St. Albert chef Stanley Townsend says he was raised on a diet of moose meat, turnips and porridge.
“And I knew there had to be something more!” he quipped.
Last May 26, after 45 years in the hospitality industry, Townsend was inducted into the Canadian Culinary Federation’s Honour Society – considered one of the highest honours a Canadian chef can get.
Roughly 75 people have received this award, which recognizes those who make significant contributions to the culinary arts in Canada.
And what was on the menu at the awards dinner? Moose meat, turnips and porridge, of course.
“Only we don’t call it moose meat, turnips and porridge now. We call it wild game, root vegetables and whole grains!” Townsend says laughing.
Townsend received this award for his decades of work with young chefs in Skills Canada and other competitions, says honour society chair Bruno Marti – work that has helped make Edmonton a culinary powerhouse.
“Everyone aspires to be an honour society (member),” he says, and it’s likely the top award a chef can get in Canada.
Townsend says he still feels that same fire he felt back in his youth whenever he works with young students.
“I want to inspire and fuel that dream.”
Townsend says he grew up with four brothers in Dawson Creek. They had a huge garden and plenty of wild game from his dad’s frequent hunting trips, all of which got cooked up by his mom.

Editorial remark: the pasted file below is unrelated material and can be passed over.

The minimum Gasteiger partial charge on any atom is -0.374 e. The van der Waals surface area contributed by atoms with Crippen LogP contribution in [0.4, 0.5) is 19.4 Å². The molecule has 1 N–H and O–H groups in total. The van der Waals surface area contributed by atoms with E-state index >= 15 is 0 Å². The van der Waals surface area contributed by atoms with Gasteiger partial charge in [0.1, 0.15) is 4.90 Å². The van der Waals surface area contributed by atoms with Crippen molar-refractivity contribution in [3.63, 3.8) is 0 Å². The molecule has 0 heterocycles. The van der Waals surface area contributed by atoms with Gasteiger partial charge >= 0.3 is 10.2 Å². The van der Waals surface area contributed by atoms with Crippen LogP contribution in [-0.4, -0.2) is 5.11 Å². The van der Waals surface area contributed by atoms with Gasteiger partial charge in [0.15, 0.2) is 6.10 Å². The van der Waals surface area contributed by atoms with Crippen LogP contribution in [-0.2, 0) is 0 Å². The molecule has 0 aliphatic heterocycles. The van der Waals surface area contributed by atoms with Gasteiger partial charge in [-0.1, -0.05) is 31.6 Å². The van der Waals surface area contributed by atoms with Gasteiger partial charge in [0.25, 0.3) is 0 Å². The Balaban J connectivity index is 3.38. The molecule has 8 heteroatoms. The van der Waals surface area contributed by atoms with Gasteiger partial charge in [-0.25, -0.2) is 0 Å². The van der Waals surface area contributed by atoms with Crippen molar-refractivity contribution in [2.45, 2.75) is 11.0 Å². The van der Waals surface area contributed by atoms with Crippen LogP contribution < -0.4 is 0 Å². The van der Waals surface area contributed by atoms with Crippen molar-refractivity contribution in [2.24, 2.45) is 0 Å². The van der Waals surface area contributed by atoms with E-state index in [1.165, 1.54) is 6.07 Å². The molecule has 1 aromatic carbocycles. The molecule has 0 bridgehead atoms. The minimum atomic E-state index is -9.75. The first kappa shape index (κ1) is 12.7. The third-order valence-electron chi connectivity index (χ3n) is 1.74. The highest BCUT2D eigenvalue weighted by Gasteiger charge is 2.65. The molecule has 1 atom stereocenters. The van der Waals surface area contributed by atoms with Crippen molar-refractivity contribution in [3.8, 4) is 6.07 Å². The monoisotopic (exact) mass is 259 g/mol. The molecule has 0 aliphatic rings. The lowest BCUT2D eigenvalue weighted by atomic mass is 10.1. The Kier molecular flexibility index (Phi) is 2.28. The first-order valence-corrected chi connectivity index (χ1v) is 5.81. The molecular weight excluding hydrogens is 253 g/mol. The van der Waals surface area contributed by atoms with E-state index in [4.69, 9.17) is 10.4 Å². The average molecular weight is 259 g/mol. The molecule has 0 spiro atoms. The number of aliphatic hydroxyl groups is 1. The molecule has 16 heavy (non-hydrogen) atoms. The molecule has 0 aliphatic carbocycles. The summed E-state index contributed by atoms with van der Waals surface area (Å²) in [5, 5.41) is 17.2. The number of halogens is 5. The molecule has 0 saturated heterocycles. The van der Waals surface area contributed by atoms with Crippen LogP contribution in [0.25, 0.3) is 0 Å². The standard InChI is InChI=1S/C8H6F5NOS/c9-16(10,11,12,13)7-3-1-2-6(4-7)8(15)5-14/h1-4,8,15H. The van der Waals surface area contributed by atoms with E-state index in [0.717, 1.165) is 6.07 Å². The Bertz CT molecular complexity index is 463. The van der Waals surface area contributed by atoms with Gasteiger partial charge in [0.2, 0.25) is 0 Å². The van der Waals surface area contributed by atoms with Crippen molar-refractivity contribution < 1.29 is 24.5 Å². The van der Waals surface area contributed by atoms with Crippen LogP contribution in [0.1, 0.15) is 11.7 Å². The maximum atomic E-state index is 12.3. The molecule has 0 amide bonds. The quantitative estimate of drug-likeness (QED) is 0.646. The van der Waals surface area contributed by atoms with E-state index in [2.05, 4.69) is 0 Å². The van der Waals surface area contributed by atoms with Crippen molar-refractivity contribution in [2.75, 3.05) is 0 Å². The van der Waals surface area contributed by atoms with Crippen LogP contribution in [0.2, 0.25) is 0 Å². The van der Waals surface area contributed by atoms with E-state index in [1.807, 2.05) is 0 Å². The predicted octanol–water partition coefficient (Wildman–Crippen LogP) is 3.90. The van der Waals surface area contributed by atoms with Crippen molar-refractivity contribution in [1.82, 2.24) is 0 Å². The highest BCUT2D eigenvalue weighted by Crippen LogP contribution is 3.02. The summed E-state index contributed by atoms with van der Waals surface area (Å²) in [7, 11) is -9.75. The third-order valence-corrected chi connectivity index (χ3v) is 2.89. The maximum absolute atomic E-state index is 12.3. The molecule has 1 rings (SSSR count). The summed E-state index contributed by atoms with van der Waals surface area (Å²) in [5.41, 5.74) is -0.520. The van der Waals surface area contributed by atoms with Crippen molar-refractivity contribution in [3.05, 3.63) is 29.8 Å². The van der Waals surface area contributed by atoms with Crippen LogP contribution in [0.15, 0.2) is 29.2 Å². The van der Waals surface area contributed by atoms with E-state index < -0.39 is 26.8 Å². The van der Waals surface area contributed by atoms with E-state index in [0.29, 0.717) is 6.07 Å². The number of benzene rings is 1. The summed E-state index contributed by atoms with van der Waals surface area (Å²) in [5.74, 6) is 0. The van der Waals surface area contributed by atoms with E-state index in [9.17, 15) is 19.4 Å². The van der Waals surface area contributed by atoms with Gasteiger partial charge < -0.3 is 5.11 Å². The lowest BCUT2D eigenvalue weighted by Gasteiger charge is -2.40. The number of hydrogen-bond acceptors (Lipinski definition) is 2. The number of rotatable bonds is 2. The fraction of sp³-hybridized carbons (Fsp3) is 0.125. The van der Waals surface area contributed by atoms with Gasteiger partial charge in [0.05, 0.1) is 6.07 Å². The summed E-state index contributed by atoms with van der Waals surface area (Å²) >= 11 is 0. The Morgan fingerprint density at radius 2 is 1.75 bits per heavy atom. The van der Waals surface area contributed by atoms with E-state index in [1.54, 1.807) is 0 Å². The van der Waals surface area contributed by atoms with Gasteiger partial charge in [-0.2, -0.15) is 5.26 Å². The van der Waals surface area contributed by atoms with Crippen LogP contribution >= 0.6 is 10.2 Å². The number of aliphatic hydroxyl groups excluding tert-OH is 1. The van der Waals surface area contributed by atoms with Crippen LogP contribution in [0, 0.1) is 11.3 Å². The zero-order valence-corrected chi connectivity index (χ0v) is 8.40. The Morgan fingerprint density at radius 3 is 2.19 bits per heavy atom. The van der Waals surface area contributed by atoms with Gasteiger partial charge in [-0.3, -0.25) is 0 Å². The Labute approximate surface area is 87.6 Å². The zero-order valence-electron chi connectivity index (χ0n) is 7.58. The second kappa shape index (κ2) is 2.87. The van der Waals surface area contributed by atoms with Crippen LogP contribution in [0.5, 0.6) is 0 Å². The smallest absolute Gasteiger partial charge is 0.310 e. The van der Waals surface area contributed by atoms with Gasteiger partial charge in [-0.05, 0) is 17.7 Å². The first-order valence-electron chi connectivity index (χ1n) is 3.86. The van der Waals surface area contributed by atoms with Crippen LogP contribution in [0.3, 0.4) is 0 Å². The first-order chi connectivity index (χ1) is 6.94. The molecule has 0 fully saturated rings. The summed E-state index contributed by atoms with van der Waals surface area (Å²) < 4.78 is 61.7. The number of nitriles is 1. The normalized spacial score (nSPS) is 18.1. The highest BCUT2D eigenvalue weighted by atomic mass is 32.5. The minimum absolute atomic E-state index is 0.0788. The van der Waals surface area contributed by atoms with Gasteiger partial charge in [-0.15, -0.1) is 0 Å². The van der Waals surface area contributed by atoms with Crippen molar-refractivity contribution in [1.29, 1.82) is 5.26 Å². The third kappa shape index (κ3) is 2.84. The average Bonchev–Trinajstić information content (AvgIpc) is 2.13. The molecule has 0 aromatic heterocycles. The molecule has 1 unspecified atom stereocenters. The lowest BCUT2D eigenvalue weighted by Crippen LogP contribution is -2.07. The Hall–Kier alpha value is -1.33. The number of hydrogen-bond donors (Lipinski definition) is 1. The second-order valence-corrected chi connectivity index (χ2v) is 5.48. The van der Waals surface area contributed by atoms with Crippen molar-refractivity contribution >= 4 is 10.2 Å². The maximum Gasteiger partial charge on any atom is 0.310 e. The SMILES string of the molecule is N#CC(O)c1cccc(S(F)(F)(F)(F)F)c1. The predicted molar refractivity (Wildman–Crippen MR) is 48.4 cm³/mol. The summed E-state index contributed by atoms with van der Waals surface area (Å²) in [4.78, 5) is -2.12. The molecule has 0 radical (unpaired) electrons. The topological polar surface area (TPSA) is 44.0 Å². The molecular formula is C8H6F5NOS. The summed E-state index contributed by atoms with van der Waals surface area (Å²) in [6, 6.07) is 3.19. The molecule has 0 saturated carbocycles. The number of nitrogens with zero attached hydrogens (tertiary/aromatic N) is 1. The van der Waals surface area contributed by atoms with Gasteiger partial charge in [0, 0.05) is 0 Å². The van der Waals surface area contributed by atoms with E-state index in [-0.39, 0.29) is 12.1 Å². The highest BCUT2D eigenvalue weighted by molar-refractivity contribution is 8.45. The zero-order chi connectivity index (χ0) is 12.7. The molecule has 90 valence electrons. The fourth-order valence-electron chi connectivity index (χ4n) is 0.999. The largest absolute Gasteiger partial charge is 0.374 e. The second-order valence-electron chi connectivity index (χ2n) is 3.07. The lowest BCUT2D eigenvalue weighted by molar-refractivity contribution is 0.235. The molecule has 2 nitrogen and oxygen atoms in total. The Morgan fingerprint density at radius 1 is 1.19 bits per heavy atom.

“My mother’s favourite cooking implement was the wooden spoon, which she ordered by the gross,” he says, with a chuckle (they tended to break when used to smack unruly kids).
Townsend says his first “culinary epiphany” happened in 1960 on a visit to the family homestead – a big log cabin out in the country.
“There was a wood stove there, and my aunt pulled out a pan of whole wheat buns.”
Eating those buns after a lifetime of white bread was a revelation, one that would later convince him of the importance of local, organic, natural ingredients.
“It’s what makes Canadian cuisine so great and so recognized, we have fresh, local, foraged foods,” he says.
Graduating with a cooking degree from Northern Lights College around 1969, Townsend says he plied his trade cooking for mining camps and high-class restaurants in B.C. Later, he returned to Dawson Creek as head chef of the Deluxe Evolutionary Alaska CafĂ© and Dining Room – the first major restaurant at the start of the Alaska Highway and a magnet for tourists.
Townsend says he had free rein to use his big-city cooking skills, and even got to host his own radio show: Hey Chef, What’s Cooking?
“It was corny, but it was folksy,” he says, and typically involved him talking about local ingredients and recipes. He can still recite the show’s introduction word-for-word, and even sing a few lines of its theme song, Hey Good Lookin’ by Hank Williams.
Moving to the George Dawson Inn, Townsend says he struggled to find certified chefs to staff his kitchen. That prompted him to start an apprenticeship program at Northern Lights College – one that, within five years, produced a kitchen’s worth of students gunning for his job.